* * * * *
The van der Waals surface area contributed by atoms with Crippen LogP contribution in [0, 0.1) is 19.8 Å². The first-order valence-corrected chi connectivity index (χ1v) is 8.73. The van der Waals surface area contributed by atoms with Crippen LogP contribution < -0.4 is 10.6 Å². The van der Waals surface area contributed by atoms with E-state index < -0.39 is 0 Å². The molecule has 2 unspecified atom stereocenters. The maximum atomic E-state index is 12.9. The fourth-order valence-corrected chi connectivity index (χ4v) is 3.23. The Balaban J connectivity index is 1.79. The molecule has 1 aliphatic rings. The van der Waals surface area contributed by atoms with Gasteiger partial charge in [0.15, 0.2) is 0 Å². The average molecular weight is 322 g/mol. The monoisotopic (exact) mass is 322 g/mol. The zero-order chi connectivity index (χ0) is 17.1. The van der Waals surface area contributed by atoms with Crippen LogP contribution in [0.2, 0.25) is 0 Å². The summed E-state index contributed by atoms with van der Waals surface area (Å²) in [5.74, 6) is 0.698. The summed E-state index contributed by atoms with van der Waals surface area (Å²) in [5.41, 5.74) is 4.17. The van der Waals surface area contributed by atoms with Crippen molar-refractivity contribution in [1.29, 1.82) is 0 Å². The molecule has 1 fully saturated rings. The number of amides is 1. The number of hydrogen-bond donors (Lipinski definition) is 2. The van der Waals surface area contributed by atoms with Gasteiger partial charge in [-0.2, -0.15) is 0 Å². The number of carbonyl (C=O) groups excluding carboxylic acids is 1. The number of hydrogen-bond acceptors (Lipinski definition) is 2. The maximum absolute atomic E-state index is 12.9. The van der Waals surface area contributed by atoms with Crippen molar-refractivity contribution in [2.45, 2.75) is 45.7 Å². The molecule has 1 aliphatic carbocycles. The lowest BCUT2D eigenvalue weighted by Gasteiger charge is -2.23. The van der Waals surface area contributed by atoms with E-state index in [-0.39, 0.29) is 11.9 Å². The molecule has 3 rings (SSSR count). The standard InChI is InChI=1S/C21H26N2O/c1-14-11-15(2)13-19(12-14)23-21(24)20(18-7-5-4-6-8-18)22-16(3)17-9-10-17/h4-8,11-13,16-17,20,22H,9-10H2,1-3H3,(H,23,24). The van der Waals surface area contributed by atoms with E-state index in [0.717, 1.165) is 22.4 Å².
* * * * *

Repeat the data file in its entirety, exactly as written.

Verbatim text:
The van der Waals surface area contributed by atoms with Crippen LogP contribution in [0, 0.1) is 19.8 Å². The first-order valence-corrected chi connectivity index (χ1v) is 8.73. The van der Waals surface area contributed by atoms with Crippen LogP contribution < -0.4 is 10.6 Å². The van der Waals surface area contributed by atoms with E-state index < -0.39 is 0 Å². The molecule has 2 unspecified atom stereocenters. The maximum atomic E-state index is 12.9. The fourth-order valence-corrected chi connectivity index (χ4v) is 3.23. The Balaban J connectivity index is 1.79. The molecule has 1 aliphatic rings. The van der Waals surface area contributed by atoms with Gasteiger partial charge in [0.15, 0.2) is 0 Å². The average molecular weight is 322 g/mol. The monoisotopic (exact) mass is 322 g/mol. The zero-order chi connectivity index (χ0) is 17.1. The van der Waals surface area contributed by atoms with Crippen LogP contribution in [0.2, 0.25) is 0 Å². The summed E-state index contributed by atoms with van der Waals surface area (Å²) in [5.74, 6) is 0.698. The summed E-state index contributed by atoms with van der Waals surface area (Å²) in [5.41, 5.74) is 4.17. The van der Waals surface area contributed by atoms with Crippen molar-refractivity contribution in [1.29, 1.82) is 0 Å². The molecule has 1 fully saturated rings. The number of amides is 1. The number of hydrogen-bond donors (Lipinski definition) is 2. The van der Waals surface area contributed by atoms with Gasteiger partial charge in [-0.2, -0.15) is 0 Å². The number of carbonyl (C=O) groups excluding carboxylic acids is 1. The number of hydrogen-bond acceptors (Lipinski definition) is 2. The maximum absolute atomic E-state index is 12.9. The van der Waals surface area contributed by atoms with Crippen molar-refractivity contribution in [2.45, 2.75) is 45.7 Å². The molecule has 1 aliphatic carbocycles. The lowest BCUT2D eigenvalue weighted by Gasteiger charge is -2.23. The van der Waals surface area contributed by atoms with E-state index in [-0.39, 0.29) is 11.9 Å². The molecule has 3 rings (SSSR count). The standard InChI is InChI=1S/C21H26N2O/c1-14-11-15(2)13-19(12-14)23-21(24)20(18-7-5-4-6-8-18)22-16(3)17-9-10-17/h4-8,11-13,16-17,20,22H,9-10H2,1-3H3,(H,23,24). The van der Waals surface area contributed by atoms with E-state index in [0.717, 1.165) is 22.4 Å².